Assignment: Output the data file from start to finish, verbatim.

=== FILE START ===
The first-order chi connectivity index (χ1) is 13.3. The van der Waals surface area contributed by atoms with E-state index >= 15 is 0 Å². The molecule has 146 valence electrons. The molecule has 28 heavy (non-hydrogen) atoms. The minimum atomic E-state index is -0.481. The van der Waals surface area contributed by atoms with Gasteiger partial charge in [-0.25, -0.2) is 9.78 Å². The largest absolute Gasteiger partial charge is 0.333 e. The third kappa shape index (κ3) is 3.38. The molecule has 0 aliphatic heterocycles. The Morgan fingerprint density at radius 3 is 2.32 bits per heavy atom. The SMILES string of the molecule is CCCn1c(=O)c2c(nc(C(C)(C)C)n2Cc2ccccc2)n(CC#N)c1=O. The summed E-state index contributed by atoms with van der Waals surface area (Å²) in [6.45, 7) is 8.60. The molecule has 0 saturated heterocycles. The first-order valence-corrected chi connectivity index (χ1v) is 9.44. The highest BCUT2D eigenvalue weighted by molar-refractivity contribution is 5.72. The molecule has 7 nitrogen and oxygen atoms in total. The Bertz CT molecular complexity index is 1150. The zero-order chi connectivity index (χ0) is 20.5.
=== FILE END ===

The first-order chi connectivity index (χ1) is 13.3. The van der Waals surface area contributed by atoms with E-state index >= 15 is 0 Å². The molecule has 146 valence electrons. The molecule has 28 heavy (non-hydrogen) atoms. The minimum atomic E-state index is -0.481. The van der Waals surface area contributed by atoms with Gasteiger partial charge in [-0.25, -0.2) is 9.78 Å². The largest absolute Gasteiger partial charge is 0.333 e. The third kappa shape index (κ3) is 3.38. The molecule has 0 aliphatic heterocycles. The Morgan fingerprint density at radius 3 is 2.32 bits per heavy atom. The SMILES string of the molecule is CCCn1c(=O)c2c(nc(C(C)(C)C)n2Cc2ccccc2)n(CC#N)c1=O. The summed E-state index contributed by atoms with van der Waals surface area (Å²) in [6.45, 7) is 8.60. The molecule has 0 saturated heterocycles. The first-order valence-corrected chi connectivity index (χ1v) is 9.44. The highest BCUT2D eigenvalue weighted by molar-refractivity contribution is 5.72. The molecule has 7 nitrogen and oxygen atoms in total. The Bertz CT molecular complexity index is 1150. The zero-order chi connectivity index (χ0) is 20.5.